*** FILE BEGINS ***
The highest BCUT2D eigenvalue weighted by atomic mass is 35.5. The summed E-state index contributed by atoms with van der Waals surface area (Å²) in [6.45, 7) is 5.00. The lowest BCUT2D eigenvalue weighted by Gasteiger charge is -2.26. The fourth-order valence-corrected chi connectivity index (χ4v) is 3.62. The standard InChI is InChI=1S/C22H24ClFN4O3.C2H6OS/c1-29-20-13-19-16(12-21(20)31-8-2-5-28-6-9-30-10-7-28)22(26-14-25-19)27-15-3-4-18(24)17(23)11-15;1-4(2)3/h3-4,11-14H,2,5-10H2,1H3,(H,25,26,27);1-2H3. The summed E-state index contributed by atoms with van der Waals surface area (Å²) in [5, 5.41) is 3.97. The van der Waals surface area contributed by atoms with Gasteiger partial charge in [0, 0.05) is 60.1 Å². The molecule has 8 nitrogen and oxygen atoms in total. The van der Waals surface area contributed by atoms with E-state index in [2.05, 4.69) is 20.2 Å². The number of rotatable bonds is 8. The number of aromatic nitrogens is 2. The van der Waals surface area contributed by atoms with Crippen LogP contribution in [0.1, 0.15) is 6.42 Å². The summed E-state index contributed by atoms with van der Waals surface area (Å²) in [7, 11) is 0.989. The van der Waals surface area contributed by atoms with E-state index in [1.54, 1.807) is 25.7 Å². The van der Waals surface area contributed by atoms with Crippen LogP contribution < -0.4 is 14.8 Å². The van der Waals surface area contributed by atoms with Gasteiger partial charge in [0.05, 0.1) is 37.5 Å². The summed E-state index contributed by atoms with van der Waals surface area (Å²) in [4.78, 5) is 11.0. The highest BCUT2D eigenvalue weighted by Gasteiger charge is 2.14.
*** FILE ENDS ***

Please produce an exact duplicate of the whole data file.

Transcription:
The highest BCUT2D eigenvalue weighted by atomic mass is 35.5. The summed E-state index contributed by atoms with van der Waals surface area (Å²) in [6.45, 7) is 5.00. The lowest BCUT2D eigenvalue weighted by Gasteiger charge is -2.26. The fourth-order valence-corrected chi connectivity index (χ4v) is 3.62. The standard InChI is InChI=1S/C22H24ClFN4O3.C2H6OS/c1-29-20-13-19-16(12-21(20)31-8-2-5-28-6-9-30-10-7-28)22(26-14-25-19)27-15-3-4-18(24)17(23)11-15;1-4(2)3/h3-4,11-14H,2,5-10H2,1H3,(H,25,26,27);1-2H3. The summed E-state index contributed by atoms with van der Waals surface area (Å²) in [5, 5.41) is 3.97. The van der Waals surface area contributed by atoms with Gasteiger partial charge in [0, 0.05) is 60.1 Å². The molecule has 8 nitrogen and oxygen atoms in total. The van der Waals surface area contributed by atoms with E-state index in [2.05, 4.69) is 20.2 Å². The number of rotatable bonds is 8. The number of aromatic nitrogens is 2. The van der Waals surface area contributed by atoms with Crippen LogP contribution in [0.1, 0.15) is 6.42 Å². The summed E-state index contributed by atoms with van der Waals surface area (Å²) in [7, 11) is 0.989. The van der Waals surface area contributed by atoms with E-state index in [1.54, 1.807) is 25.7 Å². The van der Waals surface area contributed by atoms with Crippen LogP contribution < -0.4 is 14.8 Å². The van der Waals surface area contributed by atoms with Gasteiger partial charge in [0.05, 0.1) is 37.5 Å². The summed E-state index contributed by atoms with van der Waals surface area (Å²) in [4.78, 5) is 11.0. The highest BCUT2D eigenvalue weighted by Gasteiger charge is 2.14.